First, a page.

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Good News for Goofballs
I've found that there's a gap in the set of self-help and how-to books available. Sure, there are books to improve your outlook, and boost your self-esteem. If you want to learn to cook, or start a business, or patent your idea for self-buttering waffles, there are books to help you. And if you happen to be a dummy -- well, there are entire shelves at the local Barnes and Nobles devoted to you. Dummies can learn about using computers, and performing home colonoscopies, and operating complicated voting machinery, among others. But there aren't any books to help you cope with actually being a dummy. Until now. And that's where I've stepped in to fill the void, with a set of suggestions I'm calling 'How to Survive as an Idiot'.
You may wonder what qualifications I have for handing out such advice. Fair enough. Let me put it to you this way -- I go for the service plans when I buy appliances. I leave myself notes in one pants pocket to remind me that my keys are in the other pocket. And I play the lottery every chance I get. Clearly, I'm an idiot. Meanwhile, I'm thirty-five years old, which means that I've managed to survive an awfully long time without any discernable mental capacity. Statistically, I should have driven off a cliff or impaled my spleen with a nail gun a long time ago. Since I haven't, I've decided to share my survival techniques with the rest of the world's idiots. Here are a few excerpts:
Pay Attention to Signs
Now, I know this is difficult. As idiots, we have the attention span of a lobotomized cricket. But signs are generally very helpful, and can help us to avoid many sticky situations. Take the sign that's often hanging near roller coasters: 'Keep Hands and Feet Inside Car at All Times'. That's a particularly useful one, and has personally saved me several fingers and toes over the years. Also, a word to the not-so-wise: it's best to keep your head inside the car, too. I leaned too far left once, and couldn't taste 'salty' for a week. True story.
Paint Your Car Like a Taxi Cab
Let me be very clear on this point -- I'm not suggesting that you actually pick up passengers and drive them through the city, looking for their destinations. If you're reading this guide, then you're likely an idiot. There's a very good chance that you shouldn't be operating heavy machinery like a car. Or for that matter, the cigarette lighter. And heaven forbid you should invite innocent civilians into your deathmobile; those poor people never did anything to you. However, if your car is painted like a cab, then you have free license to drive like an idiot. Running red lights, jumping curbs, cutting through the daycare playground -- it's all expected from your local cabbies. Take advantage, and get that paint job done. It comes with a free pine-scented air freshener, too. Those make for a nice snack.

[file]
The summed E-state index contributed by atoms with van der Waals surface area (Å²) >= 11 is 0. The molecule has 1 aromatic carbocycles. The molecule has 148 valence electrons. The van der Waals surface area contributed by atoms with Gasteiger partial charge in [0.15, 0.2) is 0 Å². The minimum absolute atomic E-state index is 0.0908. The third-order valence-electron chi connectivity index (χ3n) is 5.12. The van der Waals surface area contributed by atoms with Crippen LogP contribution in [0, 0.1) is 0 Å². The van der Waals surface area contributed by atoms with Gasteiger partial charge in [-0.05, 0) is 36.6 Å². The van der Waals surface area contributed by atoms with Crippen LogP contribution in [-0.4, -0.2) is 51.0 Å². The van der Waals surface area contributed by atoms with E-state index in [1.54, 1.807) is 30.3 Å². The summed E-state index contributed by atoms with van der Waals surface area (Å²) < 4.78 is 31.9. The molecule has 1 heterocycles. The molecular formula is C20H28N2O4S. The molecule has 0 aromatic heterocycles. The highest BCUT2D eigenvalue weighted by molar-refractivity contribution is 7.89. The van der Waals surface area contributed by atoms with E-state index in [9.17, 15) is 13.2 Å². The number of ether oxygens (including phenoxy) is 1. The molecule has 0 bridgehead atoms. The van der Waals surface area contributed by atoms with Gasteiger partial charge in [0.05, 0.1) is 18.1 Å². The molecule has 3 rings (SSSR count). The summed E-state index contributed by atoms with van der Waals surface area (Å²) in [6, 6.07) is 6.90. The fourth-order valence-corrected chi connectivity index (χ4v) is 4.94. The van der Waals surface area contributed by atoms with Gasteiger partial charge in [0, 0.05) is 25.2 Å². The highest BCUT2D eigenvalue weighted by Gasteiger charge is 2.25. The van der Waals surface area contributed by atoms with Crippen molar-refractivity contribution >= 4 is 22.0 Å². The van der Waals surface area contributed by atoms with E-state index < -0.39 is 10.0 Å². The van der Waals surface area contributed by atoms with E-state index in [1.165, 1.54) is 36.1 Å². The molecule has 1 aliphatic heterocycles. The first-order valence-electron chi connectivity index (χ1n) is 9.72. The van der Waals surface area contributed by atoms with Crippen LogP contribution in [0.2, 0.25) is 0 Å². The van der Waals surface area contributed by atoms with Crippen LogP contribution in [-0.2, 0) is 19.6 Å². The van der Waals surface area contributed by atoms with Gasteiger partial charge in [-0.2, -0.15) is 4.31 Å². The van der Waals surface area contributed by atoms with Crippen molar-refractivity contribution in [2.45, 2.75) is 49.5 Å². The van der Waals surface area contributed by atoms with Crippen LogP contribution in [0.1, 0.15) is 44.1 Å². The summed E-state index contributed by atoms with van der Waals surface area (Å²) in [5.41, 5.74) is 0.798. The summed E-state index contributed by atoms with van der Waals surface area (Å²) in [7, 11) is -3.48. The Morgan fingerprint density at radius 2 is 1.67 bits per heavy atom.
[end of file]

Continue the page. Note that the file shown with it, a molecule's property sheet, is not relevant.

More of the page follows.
Don't Learn New Words
I understand that you want to better yourself. It's not easy being an idiot; the temptation is always there to hoist yourself by your own petard, up and out of the moronic muck. I know. I've been there myself. I even went so far as to learn the word 'petard' -- and that's three weeks of my life I'll never have back. I still don't know what it means, or how to pronounce it. Is it 'PEE-tard', or 'PUH-tard'? 'PUTT-hard'? I have no idea. I just know that we all have one, apparently, and that you're only allowed to hoist your own. And if you hoist it more than twice, then you're just playing with it. Pretty useless knowledge, really. Let this be a lesson to you all.
Never Invest Your Money
Clearly, wise investment is a good idea. The gradual accrual of interest and earnings over time is far preferable to blowing your cash on idiot staples like scratch tickets, box wine, and bad hairpieces. But the key word is 'wise'; as idiots, we have about as much chance of picking a skyrocketing stock as winning a Nobel Prize. Why throw our money down the toilet on 'investments' like Alaskan ice cube makers or Michael Jackson-brand baby monitors, when we can enjoy our time spending ourselves sillier? Either way, the money's gone. No need to bring a financial consultant into the equation; that'll only cost you more.
Hopefully, these tips will come in handy for those among us who require such advice. The unfortunate thing, of course, is that many of the people who would benefit most can't read in the first place. Or navigate a mouse and keyboard to find this piece online. But I have hope for my brainless brethren, anyway. And why not -- I don't know any better. After all, I'm an idiot.
About the Author: Charlie Hatton is an overzealous blogger and aspiring standup comedian offering smart, sophisticated humor about life, language, and the size of his naughty bits. He writes semi-daily and mostly randomly at Where the Hell Was I?.